The Missouri Department of Conservation says the number of feral hogs killed this year in Missouri is up significantly from a year ago.
Conservation Department Deputy Director Aaron Jeffries testified that about 4,300 feral hogs have been killed this year in Missouri, which is up more than 700 from last year.
“I think a lot of that has to do with the coordinated approach that we have working with landowners and our staff, as well as the increased funding in USDA staff coming in from the federal side,” Jeffries says.
Jeffries also says more landowners are contacting the Conservation Department for assistance. He says additional funding has been proposed to help with the eradication of feral hogs nationwide.
“It would be an increase from $20 (million) to $20.4 million this coming fiscal year. It would, of course, have to make it through the entire fiscal process, but our hope is that it would potentially bring some additional funding to the state to help with feral hogs,” Jeffries says.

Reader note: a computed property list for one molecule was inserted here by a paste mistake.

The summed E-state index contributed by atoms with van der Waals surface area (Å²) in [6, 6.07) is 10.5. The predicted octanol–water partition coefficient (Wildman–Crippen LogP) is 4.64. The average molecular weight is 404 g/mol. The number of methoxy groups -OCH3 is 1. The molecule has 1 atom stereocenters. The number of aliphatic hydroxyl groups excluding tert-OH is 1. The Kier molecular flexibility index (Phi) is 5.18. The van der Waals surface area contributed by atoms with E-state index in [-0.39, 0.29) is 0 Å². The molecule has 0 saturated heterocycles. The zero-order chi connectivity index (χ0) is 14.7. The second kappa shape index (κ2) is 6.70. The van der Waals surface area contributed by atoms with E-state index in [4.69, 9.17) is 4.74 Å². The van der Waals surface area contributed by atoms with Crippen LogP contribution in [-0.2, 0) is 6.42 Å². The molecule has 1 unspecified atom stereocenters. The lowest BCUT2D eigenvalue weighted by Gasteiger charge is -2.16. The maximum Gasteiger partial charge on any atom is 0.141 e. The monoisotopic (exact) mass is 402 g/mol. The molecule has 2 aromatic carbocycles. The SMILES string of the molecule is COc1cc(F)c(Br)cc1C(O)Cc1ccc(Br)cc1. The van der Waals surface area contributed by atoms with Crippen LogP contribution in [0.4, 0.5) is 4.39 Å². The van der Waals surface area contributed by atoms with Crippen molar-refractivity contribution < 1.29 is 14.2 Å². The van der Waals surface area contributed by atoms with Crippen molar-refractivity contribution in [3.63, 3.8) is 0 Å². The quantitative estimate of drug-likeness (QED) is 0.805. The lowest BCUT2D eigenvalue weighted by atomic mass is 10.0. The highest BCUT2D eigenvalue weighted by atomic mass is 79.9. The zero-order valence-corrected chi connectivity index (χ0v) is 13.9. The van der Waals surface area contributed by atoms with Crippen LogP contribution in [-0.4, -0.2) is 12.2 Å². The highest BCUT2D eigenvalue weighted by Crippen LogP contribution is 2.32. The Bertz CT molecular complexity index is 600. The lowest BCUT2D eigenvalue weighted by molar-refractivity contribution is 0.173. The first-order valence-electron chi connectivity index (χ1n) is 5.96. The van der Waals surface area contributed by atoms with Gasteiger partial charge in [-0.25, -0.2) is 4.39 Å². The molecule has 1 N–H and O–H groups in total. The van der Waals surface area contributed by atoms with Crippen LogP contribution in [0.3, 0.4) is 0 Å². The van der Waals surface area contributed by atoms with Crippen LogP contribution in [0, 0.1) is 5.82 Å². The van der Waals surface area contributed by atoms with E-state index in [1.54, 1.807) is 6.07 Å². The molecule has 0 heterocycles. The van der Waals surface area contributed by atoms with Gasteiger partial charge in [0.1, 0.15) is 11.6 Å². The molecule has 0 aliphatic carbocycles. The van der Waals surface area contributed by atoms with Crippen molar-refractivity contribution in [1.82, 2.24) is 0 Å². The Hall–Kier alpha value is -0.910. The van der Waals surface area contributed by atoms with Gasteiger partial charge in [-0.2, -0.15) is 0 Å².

The Department’s website describes feral hogs as “highly destructive and prolific pests”. Damage caused by the hogs is estimated at about $1.5 billion annually in the United States. The Department website notes feral hogs can be aggressive and have been known to attack humans. A ban of feral hog hunting on Missouri’s public land began in late September.
Missouri Conservation Department agents recently showed U.S. Rep. Vicky Hartzler (R-Harrisonville) a feral hog trap, and damage done by the pests. Jeffries says the Department is also in contact with U.S. Rep. Blaine Luetkemeyer (R-St. Elizabeth) about a visit to southern Missouri’s Phelps County.
Jeffries testified last week in Jefferson City before the Missouri House Appropriations Committee on Agriculture, Conservation and Natural Resources, which is chaired by veteran State Rep. Craig Redmon (R-Canton).